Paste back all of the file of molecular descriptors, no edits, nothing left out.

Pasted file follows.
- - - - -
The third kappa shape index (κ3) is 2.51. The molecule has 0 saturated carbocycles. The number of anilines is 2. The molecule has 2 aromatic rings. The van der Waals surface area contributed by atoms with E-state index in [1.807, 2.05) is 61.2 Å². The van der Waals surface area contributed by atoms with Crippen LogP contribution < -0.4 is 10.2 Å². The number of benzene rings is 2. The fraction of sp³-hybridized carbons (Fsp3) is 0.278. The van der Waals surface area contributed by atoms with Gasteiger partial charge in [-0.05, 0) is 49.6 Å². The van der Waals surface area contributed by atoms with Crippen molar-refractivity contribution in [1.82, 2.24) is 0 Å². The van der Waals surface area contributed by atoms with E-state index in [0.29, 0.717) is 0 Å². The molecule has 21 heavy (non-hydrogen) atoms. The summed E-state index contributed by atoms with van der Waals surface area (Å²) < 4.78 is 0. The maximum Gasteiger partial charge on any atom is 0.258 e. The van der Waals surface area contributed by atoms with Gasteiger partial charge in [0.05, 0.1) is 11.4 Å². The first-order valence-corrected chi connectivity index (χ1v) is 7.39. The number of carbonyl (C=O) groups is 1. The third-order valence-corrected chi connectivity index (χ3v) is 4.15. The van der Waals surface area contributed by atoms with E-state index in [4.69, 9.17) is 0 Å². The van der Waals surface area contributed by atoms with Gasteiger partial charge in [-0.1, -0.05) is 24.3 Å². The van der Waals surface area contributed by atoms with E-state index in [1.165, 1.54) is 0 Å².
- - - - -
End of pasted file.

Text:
The third kappa shape index (κ3) is 2.51. The molecule has 0 saturated carbocycles. The number of anilines is 2. The molecule has 2 aromatic rings. The van der Waals surface area contributed by atoms with E-state index in [1.807, 2.05) is 61.2 Å². The van der Waals surface area contributed by atoms with Crippen LogP contribution < -0.4 is 10.2 Å². The number of benzene rings is 2. The fraction of sp³-hybridized carbons (Fsp3) is 0.278. The van der Waals surface area contributed by atoms with Gasteiger partial charge in [-0.05, 0) is 49.6 Å². The van der Waals surface area contributed by atoms with Crippen molar-refractivity contribution in [1.82, 2.24) is 0 Å². The van der Waals surface area contributed by atoms with E-state index in [0.29, 0.717) is 0 Å². The molecule has 21 heavy (non-hydrogen) atoms. The summed E-state index contributed by atoms with van der Waals surface area (Å²) < 4.78 is 0. The maximum Gasteiger partial charge on any atom is 0.258 e. The van der Waals surface area contributed by atoms with Gasteiger partial charge in [0.05, 0.1) is 11.4 Å². The first-order valence-corrected chi connectivity index (χ1v) is 7.39. The number of carbonyl (C=O) groups is 1. The third-order valence-corrected chi connectivity index (χ3v) is 4.15. The van der Waals surface area contributed by atoms with E-state index in [4.69, 9.17) is 0 Å². The van der Waals surface area contributed by atoms with Gasteiger partial charge in [-0.1, -0.05) is 24.3 Å². The van der Waals surface area contributed by atoms with E-state index in [1.165, 1.54) is 0 Å².